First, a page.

Given this optimistic and pragmatic inclusive picture for clinical practice, it is important to interrogate the coherence of the model and look sceptically at its inclusive character. Recent advocates of the model place an emphasis on the additive effects of biological, psychological and social factors to account for mental disorders (e.g. Dilts, 2001). In doing so, they evince a mechanistic view of causality without reference to the conceptual validity of psychiatric categories. This has had an implication for clinical psychology not just psychiatry. Many in clinical psychology still adhere to a 'peripheralist' view of psychosis- that it is biologically caused and clinicians can only deal with the fall out. Thus in both professions the 'stress-vulnerability' model is one expression of the bio-psychosocial model, which does not address in a fundamental way the reductionist assumptions of traditional psychiatry. An explicit example of this assumption from clinical psychology was Eyenck's suggestion that the psychoses were biological illnesses to be treated mainly medicinally, whereas the neuroses reflected faulty conditioning and so could be treated by clinical psychologists using behaviour therapy (Eysenck, 1975). A division of labour was being offered to confirm psychiatric assumptions about madness.
An example of the same point is the well-regarded bio-psychosocial model of 'depression' offered by the medical sociologist George Brown and his colleagues (Brown and Harris, 1978; Bifulco and Moran, 1998; Brown et al. 1996). In this work, the possibility of biological vulnerability to depression in individuals is accepted, and it seeks to clarify the past and current interpersonal stressors that increase or decrease the risk of symptom presentation. However, at no point is there any critical non-empirical scrutiny of the conceptual validity of depression and the authoritative role in response from medicine (cf.. Pilgrim and Bentall,1998). Thus the opposition by proponents of the bio-psychosocial model to the bio-reductionism in the mainstream of mental health work does not preclude the unreflective legitimation of Kraepelin's axiom that mental disorders are naturally occurring categories. The ontological status of the latter can go unchallenged.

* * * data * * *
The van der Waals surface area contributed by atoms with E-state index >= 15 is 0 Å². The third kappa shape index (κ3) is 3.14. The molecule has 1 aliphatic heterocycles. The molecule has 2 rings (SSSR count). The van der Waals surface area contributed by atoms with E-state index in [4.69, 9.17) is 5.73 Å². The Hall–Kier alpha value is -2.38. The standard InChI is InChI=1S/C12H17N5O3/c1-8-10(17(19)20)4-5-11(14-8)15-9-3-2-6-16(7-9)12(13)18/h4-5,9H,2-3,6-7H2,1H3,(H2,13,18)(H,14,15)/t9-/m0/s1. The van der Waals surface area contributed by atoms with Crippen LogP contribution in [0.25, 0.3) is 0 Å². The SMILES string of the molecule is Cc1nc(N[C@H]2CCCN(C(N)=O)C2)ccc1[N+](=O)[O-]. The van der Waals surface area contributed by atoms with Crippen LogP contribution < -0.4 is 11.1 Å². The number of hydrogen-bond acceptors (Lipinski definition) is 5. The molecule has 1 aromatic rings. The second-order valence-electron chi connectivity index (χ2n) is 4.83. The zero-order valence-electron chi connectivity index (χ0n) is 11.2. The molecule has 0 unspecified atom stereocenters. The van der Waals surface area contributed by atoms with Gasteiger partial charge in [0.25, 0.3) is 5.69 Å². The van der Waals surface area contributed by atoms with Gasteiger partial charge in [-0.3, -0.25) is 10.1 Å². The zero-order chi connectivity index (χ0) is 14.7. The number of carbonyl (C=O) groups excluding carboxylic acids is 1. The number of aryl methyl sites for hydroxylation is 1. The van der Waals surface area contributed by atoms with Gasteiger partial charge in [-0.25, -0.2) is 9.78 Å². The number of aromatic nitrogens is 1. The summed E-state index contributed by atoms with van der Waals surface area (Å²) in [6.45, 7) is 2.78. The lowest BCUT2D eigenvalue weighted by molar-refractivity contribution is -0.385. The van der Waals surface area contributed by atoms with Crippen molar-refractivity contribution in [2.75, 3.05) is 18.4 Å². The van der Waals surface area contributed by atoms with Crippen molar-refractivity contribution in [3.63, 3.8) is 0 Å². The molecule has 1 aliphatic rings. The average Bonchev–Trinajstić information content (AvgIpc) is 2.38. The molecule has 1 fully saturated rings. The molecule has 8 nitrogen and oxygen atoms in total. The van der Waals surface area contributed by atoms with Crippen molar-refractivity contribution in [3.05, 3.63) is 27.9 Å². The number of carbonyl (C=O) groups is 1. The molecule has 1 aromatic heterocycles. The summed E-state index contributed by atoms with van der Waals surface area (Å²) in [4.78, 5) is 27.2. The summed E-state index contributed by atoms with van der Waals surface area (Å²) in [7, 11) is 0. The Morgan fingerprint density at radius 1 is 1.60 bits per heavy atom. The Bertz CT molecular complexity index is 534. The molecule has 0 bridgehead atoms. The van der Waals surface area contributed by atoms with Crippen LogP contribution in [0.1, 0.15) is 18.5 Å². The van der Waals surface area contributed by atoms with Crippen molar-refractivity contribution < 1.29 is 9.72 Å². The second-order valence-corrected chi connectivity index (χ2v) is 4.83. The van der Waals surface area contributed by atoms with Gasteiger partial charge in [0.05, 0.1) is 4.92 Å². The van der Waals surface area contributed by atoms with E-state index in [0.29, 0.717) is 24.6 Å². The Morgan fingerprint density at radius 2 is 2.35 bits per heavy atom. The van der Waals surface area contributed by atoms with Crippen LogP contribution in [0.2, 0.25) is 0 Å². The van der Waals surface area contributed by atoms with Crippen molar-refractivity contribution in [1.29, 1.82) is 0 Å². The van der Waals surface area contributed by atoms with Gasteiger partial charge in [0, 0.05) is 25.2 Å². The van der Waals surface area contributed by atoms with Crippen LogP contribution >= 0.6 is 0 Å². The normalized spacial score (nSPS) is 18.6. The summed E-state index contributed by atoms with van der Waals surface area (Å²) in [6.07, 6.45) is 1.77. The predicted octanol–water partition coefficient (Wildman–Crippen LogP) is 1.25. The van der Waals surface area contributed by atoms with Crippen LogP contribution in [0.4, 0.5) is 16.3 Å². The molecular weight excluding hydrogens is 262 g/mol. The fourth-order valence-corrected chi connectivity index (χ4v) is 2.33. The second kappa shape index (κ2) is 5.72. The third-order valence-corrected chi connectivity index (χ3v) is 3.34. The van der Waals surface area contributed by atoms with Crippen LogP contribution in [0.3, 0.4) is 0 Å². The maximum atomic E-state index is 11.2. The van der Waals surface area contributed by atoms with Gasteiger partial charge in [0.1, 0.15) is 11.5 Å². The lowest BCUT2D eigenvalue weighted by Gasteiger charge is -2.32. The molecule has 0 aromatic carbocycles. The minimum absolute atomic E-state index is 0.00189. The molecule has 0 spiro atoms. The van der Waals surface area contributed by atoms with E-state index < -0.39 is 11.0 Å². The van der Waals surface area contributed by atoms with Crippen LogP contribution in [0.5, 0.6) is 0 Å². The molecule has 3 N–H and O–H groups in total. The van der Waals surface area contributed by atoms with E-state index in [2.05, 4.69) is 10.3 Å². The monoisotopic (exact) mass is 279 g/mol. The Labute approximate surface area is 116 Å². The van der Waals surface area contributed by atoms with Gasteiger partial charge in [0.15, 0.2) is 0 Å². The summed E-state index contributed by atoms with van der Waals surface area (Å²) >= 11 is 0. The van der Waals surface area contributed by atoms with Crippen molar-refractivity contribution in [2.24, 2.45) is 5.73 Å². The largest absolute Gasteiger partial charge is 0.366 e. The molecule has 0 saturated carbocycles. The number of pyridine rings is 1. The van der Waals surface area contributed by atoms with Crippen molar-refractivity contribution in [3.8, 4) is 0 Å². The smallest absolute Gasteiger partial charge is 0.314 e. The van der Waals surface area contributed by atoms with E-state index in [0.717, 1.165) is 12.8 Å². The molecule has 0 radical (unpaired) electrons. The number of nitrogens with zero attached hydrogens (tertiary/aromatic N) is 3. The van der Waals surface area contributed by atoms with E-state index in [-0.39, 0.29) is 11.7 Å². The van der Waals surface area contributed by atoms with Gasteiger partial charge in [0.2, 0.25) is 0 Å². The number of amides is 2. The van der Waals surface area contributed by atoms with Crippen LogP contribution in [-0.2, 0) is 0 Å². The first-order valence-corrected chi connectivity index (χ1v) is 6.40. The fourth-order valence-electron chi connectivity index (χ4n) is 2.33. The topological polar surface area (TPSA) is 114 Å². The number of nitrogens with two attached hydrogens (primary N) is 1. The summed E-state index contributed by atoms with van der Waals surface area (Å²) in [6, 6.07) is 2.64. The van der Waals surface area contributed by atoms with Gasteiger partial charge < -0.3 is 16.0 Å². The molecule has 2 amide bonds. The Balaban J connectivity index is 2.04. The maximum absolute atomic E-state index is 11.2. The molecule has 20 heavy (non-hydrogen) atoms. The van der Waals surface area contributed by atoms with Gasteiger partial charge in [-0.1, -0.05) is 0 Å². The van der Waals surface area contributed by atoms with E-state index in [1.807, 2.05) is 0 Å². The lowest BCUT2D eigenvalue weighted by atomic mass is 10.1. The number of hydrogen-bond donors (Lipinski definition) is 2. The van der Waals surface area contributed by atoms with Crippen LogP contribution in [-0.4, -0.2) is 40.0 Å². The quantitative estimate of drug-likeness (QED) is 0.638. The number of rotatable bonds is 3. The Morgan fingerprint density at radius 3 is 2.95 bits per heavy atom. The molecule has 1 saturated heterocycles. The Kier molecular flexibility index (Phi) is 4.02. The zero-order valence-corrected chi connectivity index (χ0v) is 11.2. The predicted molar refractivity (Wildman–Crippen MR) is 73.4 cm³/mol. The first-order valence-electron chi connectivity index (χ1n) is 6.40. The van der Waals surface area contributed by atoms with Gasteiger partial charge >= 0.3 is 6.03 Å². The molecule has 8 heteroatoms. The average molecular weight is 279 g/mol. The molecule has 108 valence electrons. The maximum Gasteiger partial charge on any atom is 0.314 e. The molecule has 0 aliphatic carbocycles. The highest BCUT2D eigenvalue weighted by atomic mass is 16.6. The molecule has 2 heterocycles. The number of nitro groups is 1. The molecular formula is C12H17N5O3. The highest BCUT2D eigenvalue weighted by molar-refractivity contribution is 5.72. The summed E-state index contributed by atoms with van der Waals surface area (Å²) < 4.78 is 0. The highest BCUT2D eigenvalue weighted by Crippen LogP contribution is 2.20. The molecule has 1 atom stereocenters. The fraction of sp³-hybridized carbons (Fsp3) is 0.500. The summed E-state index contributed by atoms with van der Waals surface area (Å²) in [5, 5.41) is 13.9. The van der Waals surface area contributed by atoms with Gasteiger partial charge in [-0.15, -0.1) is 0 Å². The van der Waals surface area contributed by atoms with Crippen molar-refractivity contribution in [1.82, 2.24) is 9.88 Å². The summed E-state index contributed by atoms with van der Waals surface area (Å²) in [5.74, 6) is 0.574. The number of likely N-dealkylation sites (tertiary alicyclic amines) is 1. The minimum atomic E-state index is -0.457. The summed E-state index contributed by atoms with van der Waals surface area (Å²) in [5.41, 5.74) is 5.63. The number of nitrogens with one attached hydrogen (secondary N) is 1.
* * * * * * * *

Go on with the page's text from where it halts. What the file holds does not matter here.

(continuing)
In addition to the biopsychosocial model being used to account for 'depression', we also find it accounting for 'schizophrenia' (Kotsiubinskii, 2002), 'conduct disorders' (Dodge and Petit, 2003), 'eating disorders' (Ricciardelli and McCabe, 2004; Rogers and Smit, 2000) and 'substance abuse' (Marlatt, 1992). Because of its integrative potential, its use has also been evident at the psycho-somatic interface in relation to post-viral fatigue or 'chronic fatigue syndrome' (Johnson, 1998).
Variants of realism in the academy: we can all recognise a miserable dog
One appeal of the bio-psychosocial model is that it retains a confidence in the reality of mental disorder and in realist knowledge claims about causality. A fear expressed by radical critics of the early constructivist position offered by Szasz (1961), concerning the 'myth of mental illness', was that it would dissuade us from taking the reality of distress and madness seriously (Sedgwick, 1980). Apart from radical constructivists in the field of mental health, most workers producing and using research assume some version of realism. Research is used as a basis for arguing that evidence exists about causes and meanings in relation to the promotion, maintenance and breakdown of mental health. However, these often undeclared or unarticulated assumptions about realist knowledge claims may be more or less critical in orientation.